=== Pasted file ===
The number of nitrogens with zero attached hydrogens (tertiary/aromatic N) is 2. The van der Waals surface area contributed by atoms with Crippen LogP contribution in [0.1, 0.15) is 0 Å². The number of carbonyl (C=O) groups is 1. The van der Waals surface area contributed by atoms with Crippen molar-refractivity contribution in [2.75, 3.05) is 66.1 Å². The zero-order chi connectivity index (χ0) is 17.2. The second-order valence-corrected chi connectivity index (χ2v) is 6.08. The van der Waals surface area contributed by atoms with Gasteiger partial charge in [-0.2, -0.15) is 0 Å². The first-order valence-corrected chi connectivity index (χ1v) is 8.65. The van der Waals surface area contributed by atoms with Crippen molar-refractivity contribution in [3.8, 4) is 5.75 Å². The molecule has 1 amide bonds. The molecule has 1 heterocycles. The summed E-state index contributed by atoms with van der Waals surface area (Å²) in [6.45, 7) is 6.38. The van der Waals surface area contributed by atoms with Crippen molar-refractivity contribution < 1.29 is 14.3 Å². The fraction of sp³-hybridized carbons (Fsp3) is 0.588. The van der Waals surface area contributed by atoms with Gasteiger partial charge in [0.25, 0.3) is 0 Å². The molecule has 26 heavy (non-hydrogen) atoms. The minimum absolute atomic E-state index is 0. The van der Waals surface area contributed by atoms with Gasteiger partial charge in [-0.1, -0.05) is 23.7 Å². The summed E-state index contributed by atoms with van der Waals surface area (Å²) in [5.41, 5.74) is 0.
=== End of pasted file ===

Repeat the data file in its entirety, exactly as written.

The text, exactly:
The number of nitrogens with zero attached hydrogens (tertiary/aromatic N) is 2. The van der Waals surface area contributed by atoms with Crippen LogP contribution in [0.1, 0.15) is 0 Å². The number of carbonyl (C=O) groups is 1. The van der Waals surface area contributed by atoms with Crippen molar-refractivity contribution in [2.75, 3.05) is 66.1 Å². The zero-order chi connectivity index (χ0) is 17.2. The second-order valence-corrected chi connectivity index (χ2v) is 6.08. The van der Waals surface area contributed by atoms with Gasteiger partial charge in [-0.2, -0.15) is 0 Å². The first-order valence-corrected chi connectivity index (χ1v) is 8.65. The van der Waals surface area contributed by atoms with Crippen molar-refractivity contribution in [3.8, 4) is 5.75 Å². The molecule has 1 amide bonds. The molecule has 1 heterocycles. The summed E-state index contributed by atoms with van der Waals surface area (Å²) in [6.45, 7) is 6.38. The van der Waals surface area contributed by atoms with Crippen molar-refractivity contribution < 1.29 is 14.3 Å². The fraction of sp³-hybridized carbons (Fsp3) is 0.588. The van der Waals surface area contributed by atoms with Gasteiger partial charge in [0.25, 0.3) is 0 Å². The molecule has 26 heavy (non-hydrogen) atoms. The minimum absolute atomic E-state index is 0. The van der Waals surface area contributed by atoms with Gasteiger partial charge in [-0.1, -0.05) is 23.7 Å². The summed E-state index contributed by atoms with van der Waals surface area (Å²) in [5.41, 5.74) is 0.